He's on a subscription-driving rampage and has identified the significant role advertising has to play in his strategy. The atl spend is now estimated at £100 million.
This is good news for Sky's agency, HHCL/Red Cell, isn't it? Untold millions entering its coffers. Well, maybe. The problem is, the scale of the account can eat an agency alive; Sky's demands are famous for draining an agency's lifeblood away from its other clients. On top of this, the broadcaster has a tendency to ditch its agency with little ceremony after only a few months (just ask M&C Saatchi or St Luke's).
Timewise, HHCL is in the danger zone. It has had the account for more than a year. If Sky's track record is anything to go by, surely it is already thinking that it could get better results from another agency? I hope not. Because I'm not sure it can.
The current branding blitz is everywhere. There's high-profile television, press and masses of posters.
It all pivots on the "what do you want to watch?" endline. The subscription-driving brief is clear. The line tells us exactly what is good about multichannel television: choice.
The posters support this proposition with immediacy. There's a vast range of them, each promoting different channels and programmes available through Sky. There's one for FilmFour with a moody still of Steve McQueen from Bullitt, there's one for Nick Jr for Dora the Explorer. Sky Sports is promoted with an image of a horse jumping a fence. All have the glass Sky logo, huge and bang in the middle.
Press work uses more copy, but I'm not sure it offers any more than the poster executions, which use only the endline.
Television is, natch, the strongest of the work. There's one spot where a scene from Finding Nemo is played out. Silent copy reads "Children are the harshest critics". After a pause, "that's why their TV is so good" appears, followed by the "what do you want to watch?" endline. Another, my favourite, is for Sky One's 24. It's a simple close-up of Kiefer Sutherland's face as he slowly collapses into tears. The copy reads: "Lose yourself in someone else's story."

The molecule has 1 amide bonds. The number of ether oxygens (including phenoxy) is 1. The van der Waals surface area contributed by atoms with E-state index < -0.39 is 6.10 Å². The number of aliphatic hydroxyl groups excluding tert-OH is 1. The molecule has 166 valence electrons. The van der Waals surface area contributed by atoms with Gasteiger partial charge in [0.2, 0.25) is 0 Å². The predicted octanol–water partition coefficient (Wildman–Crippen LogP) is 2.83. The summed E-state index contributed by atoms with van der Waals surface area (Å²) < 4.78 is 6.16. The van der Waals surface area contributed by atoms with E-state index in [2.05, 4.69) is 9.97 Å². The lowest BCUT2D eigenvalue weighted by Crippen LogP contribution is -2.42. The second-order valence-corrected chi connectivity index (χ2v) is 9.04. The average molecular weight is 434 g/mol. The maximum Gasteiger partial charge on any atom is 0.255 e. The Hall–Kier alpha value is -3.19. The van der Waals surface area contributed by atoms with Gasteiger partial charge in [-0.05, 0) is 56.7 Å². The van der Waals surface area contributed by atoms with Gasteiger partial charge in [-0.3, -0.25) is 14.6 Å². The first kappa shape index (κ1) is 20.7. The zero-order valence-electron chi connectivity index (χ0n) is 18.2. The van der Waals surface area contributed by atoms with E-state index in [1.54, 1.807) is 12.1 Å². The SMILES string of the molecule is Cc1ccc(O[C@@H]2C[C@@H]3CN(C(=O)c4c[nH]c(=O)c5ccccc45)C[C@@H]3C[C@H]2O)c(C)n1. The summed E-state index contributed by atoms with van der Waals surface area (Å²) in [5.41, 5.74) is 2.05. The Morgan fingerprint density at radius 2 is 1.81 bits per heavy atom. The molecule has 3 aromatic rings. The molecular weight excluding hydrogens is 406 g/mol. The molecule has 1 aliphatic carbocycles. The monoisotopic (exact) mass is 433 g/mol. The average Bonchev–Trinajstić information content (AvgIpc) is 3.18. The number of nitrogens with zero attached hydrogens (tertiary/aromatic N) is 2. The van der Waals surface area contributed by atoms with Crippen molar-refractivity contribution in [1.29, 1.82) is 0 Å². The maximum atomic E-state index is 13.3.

I really like the advertising. It's humble on two levels. First, it's not what you'd expect from big, scary, corporate Sky. The company's image is tarnished by that of its biggest shareholder, News Corp - that of an evil empire attempting world domination. In consumer terms, this normally translates to a rich company wanting lots of your money. However, the ad campaign successfully conveys a customer-services message. The branding campaign shows Sky is all about meeting the needs of viewers. You, the existing or potential customer, are the subject of the advertising, not Sky.
The second dose of humility is dealt out by HHCL. There's multiple use of what must be the biggest and most prominent logo ever incorporated in a poster ad - there's no room for luvvies here. Replete with the £100 million budget, HHCL hasn't given in to the temptation to produce a two-minute branding film shot by the likes of Jonathan Glazer. Instead, it has used Sky's own footage to demonstrate the range and quality of the broadcaster's programming.
There's no showing off in these ads, just a simple message ably communicated.
Dead cert for a Pencil? Sadly not; they didn't use JonathanGlazer
File under ... C for customer-centric.
What would the chairman's wife say? "I'm staying in tonight to watch